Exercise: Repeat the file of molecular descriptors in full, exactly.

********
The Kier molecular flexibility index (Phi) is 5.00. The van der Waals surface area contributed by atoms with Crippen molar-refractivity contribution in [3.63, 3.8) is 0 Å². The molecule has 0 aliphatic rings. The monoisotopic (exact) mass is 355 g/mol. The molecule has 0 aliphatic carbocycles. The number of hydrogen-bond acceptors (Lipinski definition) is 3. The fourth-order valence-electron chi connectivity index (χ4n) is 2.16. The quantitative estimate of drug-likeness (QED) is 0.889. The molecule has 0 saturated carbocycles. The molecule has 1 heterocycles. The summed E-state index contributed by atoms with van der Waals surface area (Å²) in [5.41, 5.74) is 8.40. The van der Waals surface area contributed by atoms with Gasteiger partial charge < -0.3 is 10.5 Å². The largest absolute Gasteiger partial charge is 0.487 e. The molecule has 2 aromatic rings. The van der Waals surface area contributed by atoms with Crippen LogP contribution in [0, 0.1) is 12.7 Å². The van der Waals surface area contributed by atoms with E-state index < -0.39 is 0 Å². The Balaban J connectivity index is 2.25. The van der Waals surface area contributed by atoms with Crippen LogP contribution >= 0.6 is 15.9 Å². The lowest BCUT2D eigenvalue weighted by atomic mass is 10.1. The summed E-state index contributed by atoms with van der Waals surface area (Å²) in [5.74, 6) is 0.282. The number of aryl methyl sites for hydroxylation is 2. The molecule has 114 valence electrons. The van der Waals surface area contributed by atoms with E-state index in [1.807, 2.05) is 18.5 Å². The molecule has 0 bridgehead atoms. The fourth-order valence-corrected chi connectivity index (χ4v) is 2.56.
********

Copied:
The Kier molecular flexibility index (Phi) is 5.00. The van der Waals surface area contributed by atoms with Crippen molar-refractivity contribution in [3.63, 3.8) is 0 Å². The molecule has 0 aliphatic rings. The monoisotopic (exact) mass is 355 g/mol. The molecule has 0 aliphatic carbocycles. The number of hydrogen-bond acceptors (Lipinski definition) is 3. The fourth-order valence-electron chi connectivity index (χ4n) is 2.16. The quantitative estimate of drug-likeness (QED) is 0.889. The molecule has 0 saturated carbocycles. The molecule has 1 heterocycles. The summed E-state index contributed by atoms with van der Waals surface area (Å²) in [5.41, 5.74) is 8.40. The van der Waals surface area contributed by atoms with Gasteiger partial charge < -0.3 is 10.5 Å². The largest absolute Gasteiger partial charge is 0.487 e. The molecule has 2 aromatic rings. The van der Waals surface area contributed by atoms with Crippen LogP contribution in [0, 0.1) is 12.7 Å². The van der Waals surface area contributed by atoms with E-state index < -0.39 is 0 Å². The Balaban J connectivity index is 2.25. The van der Waals surface area contributed by atoms with Crippen LogP contribution >= 0.6 is 15.9 Å². The lowest BCUT2D eigenvalue weighted by atomic mass is 10.1. The summed E-state index contributed by atoms with van der Waals surface area (Å²) in [5.74, 6) is 0.282. The number of aryl methyl sites for hydroxylation is 2. The molecule has 114 valence electrons. The van der Waals surface area contributed by atoms with E-state index in [1.807, 2.05) is 18.5 Å². The molecule has 0 bridgehead atoms. The fourth-order valence-corrected chi connectivity index (χ4v) is 2.56.